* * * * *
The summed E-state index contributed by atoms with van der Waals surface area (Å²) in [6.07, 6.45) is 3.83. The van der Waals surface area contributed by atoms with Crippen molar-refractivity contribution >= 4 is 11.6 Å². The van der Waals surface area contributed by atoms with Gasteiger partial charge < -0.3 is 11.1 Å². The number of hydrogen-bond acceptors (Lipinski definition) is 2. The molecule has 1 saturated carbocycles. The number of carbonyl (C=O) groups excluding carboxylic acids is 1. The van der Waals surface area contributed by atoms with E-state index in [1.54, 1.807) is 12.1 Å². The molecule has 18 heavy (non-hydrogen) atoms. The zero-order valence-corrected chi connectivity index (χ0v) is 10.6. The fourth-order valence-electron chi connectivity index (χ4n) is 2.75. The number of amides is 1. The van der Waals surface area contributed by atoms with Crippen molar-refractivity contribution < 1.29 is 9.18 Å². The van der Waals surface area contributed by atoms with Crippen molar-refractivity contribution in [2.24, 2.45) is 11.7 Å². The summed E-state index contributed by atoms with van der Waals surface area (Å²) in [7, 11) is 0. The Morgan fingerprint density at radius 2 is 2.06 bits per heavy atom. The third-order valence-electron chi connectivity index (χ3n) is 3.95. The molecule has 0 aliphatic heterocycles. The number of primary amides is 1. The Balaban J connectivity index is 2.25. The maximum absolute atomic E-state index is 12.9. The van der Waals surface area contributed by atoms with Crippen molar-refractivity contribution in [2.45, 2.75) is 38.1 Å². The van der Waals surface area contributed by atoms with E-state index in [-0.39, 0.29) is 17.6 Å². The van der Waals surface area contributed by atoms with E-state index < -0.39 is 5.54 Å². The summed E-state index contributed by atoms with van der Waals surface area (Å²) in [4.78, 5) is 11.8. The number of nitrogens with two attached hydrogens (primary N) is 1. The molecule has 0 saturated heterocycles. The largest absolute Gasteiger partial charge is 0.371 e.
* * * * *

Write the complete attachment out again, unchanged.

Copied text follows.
The summed E-state index contributed by atoms with van der Waals surface area (Å²) in [6.07, 6.45) is 3.83. The van der Waals surface area contributed by atoms with Crippen molar-refractivity contribution >= 4 is 11.6 Å². The van der Waals surface area contributed by atoms with Gasteiger partial charge < -0.3 is 11.1 Å². The number of hydrogen-bond acceptors (Lipinski definition) is 2. The molecule has 1 saturated carbocycles. The number of carbonyl (C=O) groups excluding carboxylic acids is 1. The van der Waals surface area contributed by atoms with E-state index in [1.54, 1.807) is 12.1 Å². The molecule has 18 heavy (non-hydrogen) atoms. The zero-order valence-corrected chi connectivity index (χ0v) is 10.6. The fourth-order valence-electron chi connectivity index (χ4n) is 2.75. The number of amides is 1. The van der Waals surface area contributed by atoms with Crippen molar-refractivity contribution < 1.29 is 9.18 Å². The van der Waals surface area contributed by atoms with Crippen molar-refractivity contribution in [2.24, 2.45) is 11.7 Å². The summed E-state index contributed by atoms with van der Waals surface area (Å²) in [7, 11) is 0. The Morgan fingerprint density at radius 2 is 2.06 bits per heavy atom. The third-order valence-electron chi connectivity index (χ3n) is 3.95. The molecule has 0 aliphatic heterocycles. The number of primary amides is 1. The Balaban J connectivity index is 2.25. The maximum absolute atomic E-state index is 12.9. The van der Waals surface area contributed by atoms with Crippen molar-refractivity contribution in [2.45, 2.75) is 38.1 Å². The van der Waals surface area contributed by atoms with E-state index in [-0.39, 0.29) is 17.6 Å². The van der Waals surface area contributed by atoms with E-state index < -0.39 is 5.54 Å². The summed E-state index contributed by atoms with van der Waals surface area (Å²) in [4.78, 5) is 11.8. The number of nitrogens with two attached hydrogens (primary N) is 1. The molecule has 0 saturated heterocycles. The largest absolute Gasteiger partial charge is 0.371 e.